Jan 12, 2018 | 14:00—15:30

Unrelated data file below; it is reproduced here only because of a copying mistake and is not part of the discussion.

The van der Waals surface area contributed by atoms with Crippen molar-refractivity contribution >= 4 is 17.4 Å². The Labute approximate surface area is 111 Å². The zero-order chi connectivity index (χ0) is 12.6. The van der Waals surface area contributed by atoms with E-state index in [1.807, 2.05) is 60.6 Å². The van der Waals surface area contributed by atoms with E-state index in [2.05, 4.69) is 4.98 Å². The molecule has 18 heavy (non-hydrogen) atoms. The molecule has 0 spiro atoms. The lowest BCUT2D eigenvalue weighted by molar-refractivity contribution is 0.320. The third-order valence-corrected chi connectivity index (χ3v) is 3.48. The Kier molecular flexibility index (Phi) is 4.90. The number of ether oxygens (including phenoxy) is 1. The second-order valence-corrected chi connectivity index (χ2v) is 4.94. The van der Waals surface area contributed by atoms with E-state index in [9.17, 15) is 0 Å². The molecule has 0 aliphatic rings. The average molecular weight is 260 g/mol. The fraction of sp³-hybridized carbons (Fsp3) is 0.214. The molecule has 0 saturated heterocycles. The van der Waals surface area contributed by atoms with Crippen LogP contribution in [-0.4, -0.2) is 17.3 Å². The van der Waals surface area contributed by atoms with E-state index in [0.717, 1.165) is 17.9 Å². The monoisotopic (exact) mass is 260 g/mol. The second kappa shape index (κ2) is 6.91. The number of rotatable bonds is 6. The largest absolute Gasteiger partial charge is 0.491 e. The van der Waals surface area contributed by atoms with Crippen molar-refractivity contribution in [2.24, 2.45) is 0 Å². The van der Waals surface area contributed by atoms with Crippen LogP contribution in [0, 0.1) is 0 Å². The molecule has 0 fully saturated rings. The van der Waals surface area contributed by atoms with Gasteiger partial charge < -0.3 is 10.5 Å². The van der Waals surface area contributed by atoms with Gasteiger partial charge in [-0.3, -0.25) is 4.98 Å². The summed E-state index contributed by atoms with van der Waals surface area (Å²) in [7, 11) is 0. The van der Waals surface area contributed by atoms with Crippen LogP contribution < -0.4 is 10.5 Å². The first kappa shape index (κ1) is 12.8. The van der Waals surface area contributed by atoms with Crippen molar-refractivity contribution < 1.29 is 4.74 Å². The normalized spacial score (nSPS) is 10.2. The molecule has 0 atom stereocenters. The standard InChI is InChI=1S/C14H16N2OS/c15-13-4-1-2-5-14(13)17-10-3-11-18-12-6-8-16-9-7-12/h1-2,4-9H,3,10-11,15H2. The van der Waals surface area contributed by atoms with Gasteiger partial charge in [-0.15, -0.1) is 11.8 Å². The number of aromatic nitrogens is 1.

Abstract: The availability of large scale healthcare data, promises to revolutionise medical care, with treatments tailored individually to each patient. In the last decade, the analysis of medical records, often recorded for billing purposes, was centered around binary relations, such as the comorbidity, between two diseases. Comorbidity quantifies the probability that a patient with disease A also has disease B. While this measure is often sufficient for practical purposes, in other cases it may be beneficial to consider the long term history of a patient, that is the interplay of more than two diseases, and their temporal order. For example, the simultaneous presence of diseases A,B and C could indicate the presence of a particular genetic defect, increasing the likelihood for disease D. To our knowledge, the time sensitive analysis of interactions of more than two diseases has not yet been pursued systematically in the literature. The aim of our work is to bridge this gap by developing a method to predict future diagnoses of a patient which takes into account the entire history of the patient’s diagnoses. To this end, we analyse a data set containing for each inpatient hospital stay in Austria the ID of the patient, the main and side diagnoses and the admission and release dates for the years 2006 and 2007, and the same information for Lower Austria for the years between 2008 and 2011. The data thus contains a “disease trajectory” for each of the around 8M people insured via an Austrian social security provider. This data can be combined with data for health care provider (e.g. GP, dermatologist, …) visits and data on medical prescriptions, which is available to us for the same patient cohort. In this talk I will explain our current ideas on how to tackle the problem of diagnosis prediction beyond pairwise statistics.